In dilemmas between one duty and another, it is best to be humble as a child and wait with simplicity of soul upon the Lord. It is sure to be well with us when we feel and know our own folly and are genuinely willing to be guided by the will of God. But wait in faith. Express your unstaggering confidence in Him; for unfaithful, untrusting waiting is just an insult to the Lord. Believe that if He keeps you waiting even until midnight, He will still come at the right time; the vision will come and not delay. Wait in quiet patience, not rebelling because things are difficult, but blessing your God for the privilege of affliction.

Never grumble against the second cause, as the children of Israel did against Moses; never wish you could go back to the world again, but accept the circumstance as it is, and put it as it stands, simply and with your whole heart, without any selfish agenda, into the hand of your covenant God, saying, “Now, Lord, not my will, but Yours be done. I do not know what to do. I am at an end of myself, but I will wait until You part the floods or drive back my enemies. I will wait, even if You test me for a while, for my heart is fixed upon You alone, O God, and my spirit waits for You in the deep conviction that You will still be my joy and my salvation, my refuge and my strong tower.”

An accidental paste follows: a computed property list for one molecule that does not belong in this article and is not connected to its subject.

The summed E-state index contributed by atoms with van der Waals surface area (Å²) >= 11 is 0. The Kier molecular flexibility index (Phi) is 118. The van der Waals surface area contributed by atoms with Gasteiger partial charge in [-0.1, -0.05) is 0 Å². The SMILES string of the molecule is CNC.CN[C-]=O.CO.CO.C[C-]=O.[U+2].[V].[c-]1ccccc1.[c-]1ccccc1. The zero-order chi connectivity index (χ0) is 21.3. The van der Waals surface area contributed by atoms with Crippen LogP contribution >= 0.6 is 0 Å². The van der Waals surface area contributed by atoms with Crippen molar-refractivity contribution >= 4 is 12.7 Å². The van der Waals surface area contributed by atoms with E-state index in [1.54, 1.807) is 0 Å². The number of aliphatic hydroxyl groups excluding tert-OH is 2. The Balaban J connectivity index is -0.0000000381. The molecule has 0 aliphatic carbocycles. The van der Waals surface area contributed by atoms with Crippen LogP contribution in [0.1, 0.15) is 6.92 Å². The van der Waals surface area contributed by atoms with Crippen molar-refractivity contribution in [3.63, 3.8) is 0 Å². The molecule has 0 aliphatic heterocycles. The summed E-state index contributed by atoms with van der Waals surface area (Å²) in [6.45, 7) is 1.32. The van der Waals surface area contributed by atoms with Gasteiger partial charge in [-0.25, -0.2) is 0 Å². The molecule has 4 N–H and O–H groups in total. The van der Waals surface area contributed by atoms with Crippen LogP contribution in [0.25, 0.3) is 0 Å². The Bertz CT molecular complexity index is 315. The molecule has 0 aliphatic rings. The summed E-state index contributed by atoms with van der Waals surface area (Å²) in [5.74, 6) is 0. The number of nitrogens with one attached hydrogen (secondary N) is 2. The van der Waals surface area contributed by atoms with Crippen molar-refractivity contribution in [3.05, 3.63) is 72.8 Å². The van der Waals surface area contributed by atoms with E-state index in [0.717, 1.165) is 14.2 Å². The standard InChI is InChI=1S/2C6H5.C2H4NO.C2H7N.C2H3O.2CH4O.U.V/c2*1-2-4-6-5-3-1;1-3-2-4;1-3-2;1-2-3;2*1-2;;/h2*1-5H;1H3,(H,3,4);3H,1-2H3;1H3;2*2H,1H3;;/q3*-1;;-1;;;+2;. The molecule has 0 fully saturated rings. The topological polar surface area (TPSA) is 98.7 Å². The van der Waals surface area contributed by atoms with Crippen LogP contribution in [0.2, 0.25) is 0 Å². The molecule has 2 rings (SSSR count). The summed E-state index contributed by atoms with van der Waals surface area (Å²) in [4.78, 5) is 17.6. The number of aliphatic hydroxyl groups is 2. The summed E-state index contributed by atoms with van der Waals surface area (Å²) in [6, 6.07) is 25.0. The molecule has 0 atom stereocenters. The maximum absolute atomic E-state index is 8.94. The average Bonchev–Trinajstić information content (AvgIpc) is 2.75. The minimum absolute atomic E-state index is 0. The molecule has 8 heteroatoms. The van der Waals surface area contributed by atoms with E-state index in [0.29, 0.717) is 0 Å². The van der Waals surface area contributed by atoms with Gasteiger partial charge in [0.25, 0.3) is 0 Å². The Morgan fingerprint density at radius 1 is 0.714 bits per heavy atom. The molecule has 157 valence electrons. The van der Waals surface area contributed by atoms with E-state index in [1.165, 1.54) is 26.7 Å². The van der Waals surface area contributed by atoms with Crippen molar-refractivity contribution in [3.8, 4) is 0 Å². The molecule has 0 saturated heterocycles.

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Posted by on August 30, 2014 in Devotional

 

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The Monster of Unbelief

The Monster of Unbelief

Doubt and unbelief are monstrous sins that produce severe consequences. Thomas Watson once wrote…

There are no sins God’s people are more subject to than unbelief and impatience. They are ready either to faint through unbelief, or to fret through impatience.

Today’s Morning and Evening is an encouragement to continually hack the Agag of our unbelief. It is a fight no one can afford to lose. As Spurgeon points out, to distrust Christ is a needless, foolish, and unwarranted sin. “Among hateful things it is the most to be defeated.”